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I have a string in Perl that contains a small number: $num = "0.00000001";

When I make a numeric operation on it, it becomes number in exponential format: $num = $num * 100; print "$num\n";

The result is: 1e-06

The question is, how to get this number be printed in floating-point format, i.e. 0.000001.

I know I can do it for specific number with sprintf("%.6f", $num), but I'd like to have a generic solution, so I won't have to determine each time how many digits to show after the decimal point (like 6 in the above sprintf example)

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Don't specify the number of decimal places in the format specification, i.e. just use sprintf("%f", ...) –  a'r Dec 21 '11 at 11:13

2 Answers 2

Use rodents of unusual size:

$ perl -Mbigrat -E'$num = 0.00000001; $num *= 100; say $num'
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Using Perl 5.12, I get 1/1000000. Using Perl 5.14, I get 0.000001. –  Keith Thompson Dec 21 '11 at 11:35
The distro is dual-lived. You can upgrade to 0.29 independently and see whether it helps. –  daxim Dec 21 '11 at 11:36

When you apply a numeric operation to $num, it becomes a floating-point number. 1e-06 and 0.000001 are textual representations of that number; the stored value doesn't distinguish between them.

If you simply print or stringify the number, it uses a default format which, as you've seen, results in "1e-06". Using sprintf with a format of "%f" will give you a reasonable result; sprintf("%f", $num) yields "0.000001".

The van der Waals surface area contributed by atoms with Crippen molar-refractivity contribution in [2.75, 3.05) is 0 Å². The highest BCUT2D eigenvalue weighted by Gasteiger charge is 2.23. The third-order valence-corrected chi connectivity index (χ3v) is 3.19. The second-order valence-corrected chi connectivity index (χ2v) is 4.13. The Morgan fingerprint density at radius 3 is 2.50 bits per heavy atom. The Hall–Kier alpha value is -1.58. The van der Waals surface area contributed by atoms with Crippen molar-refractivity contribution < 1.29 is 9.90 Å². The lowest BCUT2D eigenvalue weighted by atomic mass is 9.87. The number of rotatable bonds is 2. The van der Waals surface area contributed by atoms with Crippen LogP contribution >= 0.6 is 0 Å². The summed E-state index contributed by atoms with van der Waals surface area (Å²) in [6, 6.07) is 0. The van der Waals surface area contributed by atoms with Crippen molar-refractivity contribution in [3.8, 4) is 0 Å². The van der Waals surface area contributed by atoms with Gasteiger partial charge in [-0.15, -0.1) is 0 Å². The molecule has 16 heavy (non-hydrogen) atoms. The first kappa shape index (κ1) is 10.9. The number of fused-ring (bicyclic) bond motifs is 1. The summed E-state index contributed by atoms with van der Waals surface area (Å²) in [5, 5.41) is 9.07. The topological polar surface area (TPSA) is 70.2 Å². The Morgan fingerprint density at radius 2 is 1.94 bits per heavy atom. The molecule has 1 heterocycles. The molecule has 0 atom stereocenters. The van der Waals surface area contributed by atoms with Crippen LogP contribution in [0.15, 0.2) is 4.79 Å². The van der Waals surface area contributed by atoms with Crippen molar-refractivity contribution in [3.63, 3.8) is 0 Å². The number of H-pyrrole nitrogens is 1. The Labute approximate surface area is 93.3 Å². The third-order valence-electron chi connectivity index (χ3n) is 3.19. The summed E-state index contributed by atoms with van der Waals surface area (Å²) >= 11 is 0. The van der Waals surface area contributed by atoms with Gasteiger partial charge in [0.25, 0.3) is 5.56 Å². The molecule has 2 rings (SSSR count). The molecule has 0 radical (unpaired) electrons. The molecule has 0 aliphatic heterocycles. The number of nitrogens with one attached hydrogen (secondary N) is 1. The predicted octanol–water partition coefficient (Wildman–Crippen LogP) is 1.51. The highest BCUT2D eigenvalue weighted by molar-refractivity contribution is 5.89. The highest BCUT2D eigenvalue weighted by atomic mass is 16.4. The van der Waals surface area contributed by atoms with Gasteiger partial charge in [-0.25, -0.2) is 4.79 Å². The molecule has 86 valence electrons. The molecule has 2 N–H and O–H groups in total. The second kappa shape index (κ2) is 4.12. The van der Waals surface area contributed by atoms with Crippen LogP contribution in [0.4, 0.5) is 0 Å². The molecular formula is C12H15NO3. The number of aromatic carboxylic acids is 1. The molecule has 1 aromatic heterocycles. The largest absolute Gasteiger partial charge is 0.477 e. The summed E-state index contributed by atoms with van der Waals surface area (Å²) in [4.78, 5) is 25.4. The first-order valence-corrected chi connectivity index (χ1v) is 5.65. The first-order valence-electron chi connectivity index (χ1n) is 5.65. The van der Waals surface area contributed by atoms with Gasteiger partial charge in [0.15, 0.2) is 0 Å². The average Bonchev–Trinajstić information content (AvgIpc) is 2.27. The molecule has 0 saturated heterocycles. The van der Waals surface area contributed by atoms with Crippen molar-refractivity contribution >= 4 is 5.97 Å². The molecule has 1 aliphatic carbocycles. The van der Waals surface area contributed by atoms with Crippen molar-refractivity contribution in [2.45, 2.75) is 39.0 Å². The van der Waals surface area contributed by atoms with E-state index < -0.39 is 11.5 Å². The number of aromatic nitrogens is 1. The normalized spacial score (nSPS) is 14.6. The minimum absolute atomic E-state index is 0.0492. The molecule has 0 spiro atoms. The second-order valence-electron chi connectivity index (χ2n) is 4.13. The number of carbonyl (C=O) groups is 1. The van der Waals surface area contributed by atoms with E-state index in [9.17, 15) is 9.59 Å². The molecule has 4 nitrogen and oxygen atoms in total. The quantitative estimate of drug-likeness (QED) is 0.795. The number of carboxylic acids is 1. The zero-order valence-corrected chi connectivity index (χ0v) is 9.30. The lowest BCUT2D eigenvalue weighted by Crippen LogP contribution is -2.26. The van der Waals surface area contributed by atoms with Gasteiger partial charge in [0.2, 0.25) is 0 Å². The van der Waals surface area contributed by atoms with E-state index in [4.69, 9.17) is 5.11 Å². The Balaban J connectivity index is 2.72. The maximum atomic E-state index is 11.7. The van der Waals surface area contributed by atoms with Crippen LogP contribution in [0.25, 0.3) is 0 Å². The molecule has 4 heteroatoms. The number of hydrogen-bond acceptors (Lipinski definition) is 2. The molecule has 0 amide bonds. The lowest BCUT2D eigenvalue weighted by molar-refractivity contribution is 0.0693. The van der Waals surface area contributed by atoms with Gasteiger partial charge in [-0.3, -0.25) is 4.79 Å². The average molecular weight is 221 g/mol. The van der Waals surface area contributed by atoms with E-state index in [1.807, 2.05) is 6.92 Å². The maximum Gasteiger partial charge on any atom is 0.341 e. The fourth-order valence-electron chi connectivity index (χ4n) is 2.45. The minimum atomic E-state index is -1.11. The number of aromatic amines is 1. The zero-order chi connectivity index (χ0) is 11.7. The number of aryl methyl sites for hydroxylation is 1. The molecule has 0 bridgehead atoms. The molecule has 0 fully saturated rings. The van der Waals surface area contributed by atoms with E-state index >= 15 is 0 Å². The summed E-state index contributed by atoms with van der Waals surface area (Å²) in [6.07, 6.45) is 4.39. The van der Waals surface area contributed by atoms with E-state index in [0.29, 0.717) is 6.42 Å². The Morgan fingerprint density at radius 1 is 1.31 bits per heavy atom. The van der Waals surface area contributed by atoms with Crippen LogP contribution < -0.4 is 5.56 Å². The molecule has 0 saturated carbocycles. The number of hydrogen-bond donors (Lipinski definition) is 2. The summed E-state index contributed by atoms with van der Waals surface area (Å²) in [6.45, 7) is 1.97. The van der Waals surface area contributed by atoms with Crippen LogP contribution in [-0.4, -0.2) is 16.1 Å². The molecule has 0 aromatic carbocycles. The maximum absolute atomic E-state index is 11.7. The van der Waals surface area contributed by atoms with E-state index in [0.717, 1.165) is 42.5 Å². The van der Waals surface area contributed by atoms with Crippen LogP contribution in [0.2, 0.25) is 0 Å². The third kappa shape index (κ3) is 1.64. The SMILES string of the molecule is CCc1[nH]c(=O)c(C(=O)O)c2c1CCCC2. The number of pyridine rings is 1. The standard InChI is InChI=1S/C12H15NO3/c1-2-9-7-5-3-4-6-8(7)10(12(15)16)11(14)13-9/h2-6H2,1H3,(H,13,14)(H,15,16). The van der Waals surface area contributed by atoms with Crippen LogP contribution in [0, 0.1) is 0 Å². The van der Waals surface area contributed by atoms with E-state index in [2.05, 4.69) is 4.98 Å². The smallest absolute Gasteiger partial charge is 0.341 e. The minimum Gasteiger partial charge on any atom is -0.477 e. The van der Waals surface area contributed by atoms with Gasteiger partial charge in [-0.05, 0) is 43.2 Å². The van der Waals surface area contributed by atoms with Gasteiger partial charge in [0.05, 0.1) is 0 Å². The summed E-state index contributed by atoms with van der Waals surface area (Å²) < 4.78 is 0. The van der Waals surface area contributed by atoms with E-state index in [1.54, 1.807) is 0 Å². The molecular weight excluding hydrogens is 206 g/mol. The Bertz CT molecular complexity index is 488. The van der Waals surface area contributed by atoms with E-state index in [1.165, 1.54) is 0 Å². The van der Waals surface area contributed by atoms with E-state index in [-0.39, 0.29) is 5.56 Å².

But the "%f" format can lose information. For example:

$num = "0.00000001";
printf("%f\n", $num);



You say you want to print without having to determine each time how many digits to show after the decimal point. Something has to make that determination, and there's no universally correct way to do so. The obvious thing to do is print just the significant digits, omitting trailing zeros, but that presents some problems. How many digits do you print for 1.0/3.0, whose decimal representation has an infinite sequence of 3s? And 0.00000001 can't be represented exactly in binary floating-point:

$num = "0.00000001";
printf("%f\n", $num);    
printf("%.78f\n", $num);


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